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Columnist Marietta Pritchard: Inhumane impact of president’s chaos



Thursday, July 05, 2018

I look at the “official” government photos of the places where children separated from their families are being housed, fed and schooled, and I think of Theresienstadt.

That was the “model” concentration camp set up by the Nazis in Czechoslovakia. It was used as propaganda to fool the world that the Jews there were merely being “resettled to the East.” According to the U.S. Holocaust Museum, 15,000 children passed through the camp, either dying there or being sent to the death camps further east. Some 33,000 people died in Theresienstadt itself.

Our government’s photos and videos are chilling. Small children being marched in lines, none of them speaking or behaving like children. Pictures of rooms where children will sleep, beds lined up barrack-like; pictures of older children (no faces, of course) in classrooms with books and desks. Happy campers, we’re supposed to believe. In fact, these are all children who do not know where their parents are, what has happened to those parents, what is going to happen to the children themselves.

The last time the United States incarcerated children was during World War II and the internment of the Japanese families. That was horrible, inhuman, too, but at least those children were able to stay with their families.

What we are seeing now is something else, another level of inhumanity, something out of a horror film, the dystopian story of what could happen in the United States if ….

I have a book, over 600 pages long, titled “Memorial to the Jews Deported from France 1942-1944.” There are pages of text and photos of the various camps in France, but the majority of the book consists of page after page of lists of names with the dates that they were deported. Deportation was the dreaded word; it meant being sent to one’s death.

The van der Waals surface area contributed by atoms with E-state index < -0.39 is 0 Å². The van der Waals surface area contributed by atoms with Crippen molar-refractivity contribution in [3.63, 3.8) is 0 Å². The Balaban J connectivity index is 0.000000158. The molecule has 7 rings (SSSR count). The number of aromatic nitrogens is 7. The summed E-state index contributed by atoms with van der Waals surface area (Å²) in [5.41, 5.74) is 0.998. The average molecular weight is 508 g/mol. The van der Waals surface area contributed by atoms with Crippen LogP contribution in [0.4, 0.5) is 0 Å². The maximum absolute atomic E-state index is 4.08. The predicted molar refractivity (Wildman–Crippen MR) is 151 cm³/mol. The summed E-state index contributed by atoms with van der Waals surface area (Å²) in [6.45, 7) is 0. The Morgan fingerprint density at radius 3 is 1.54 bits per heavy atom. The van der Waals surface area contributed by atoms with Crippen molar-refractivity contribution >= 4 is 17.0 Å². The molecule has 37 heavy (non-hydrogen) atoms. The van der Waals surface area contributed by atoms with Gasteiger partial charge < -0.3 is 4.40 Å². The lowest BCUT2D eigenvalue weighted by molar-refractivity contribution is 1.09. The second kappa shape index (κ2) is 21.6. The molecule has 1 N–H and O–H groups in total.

The reason I acquired this book was that I wanted to know more about Drancy, the “transit” camp outside of Paris where my Austrian grandfather was interned in 1942. He was not deported, but died three weeks after his release from the camp, a place where the dreadful conditions were designed to crush both spirit and body.

The Nazis and their French collaborators were frighteningly efficient. They knew and recorded the names and hometowns of all of the people who were sent to the death camps.

Our own government seems to be frighteningly inefficient, sending children to cities far from the border, where their parents may still being held. The private agencies that are now being made responsible for these children have little information and less power to change the rules.

Who is making up these rules? Our president is said to enjoy creating and living with chaos. He has certainly done it now.

Marietta Pritchard, of Amherst, can be reached at mppritchard@comcast.net.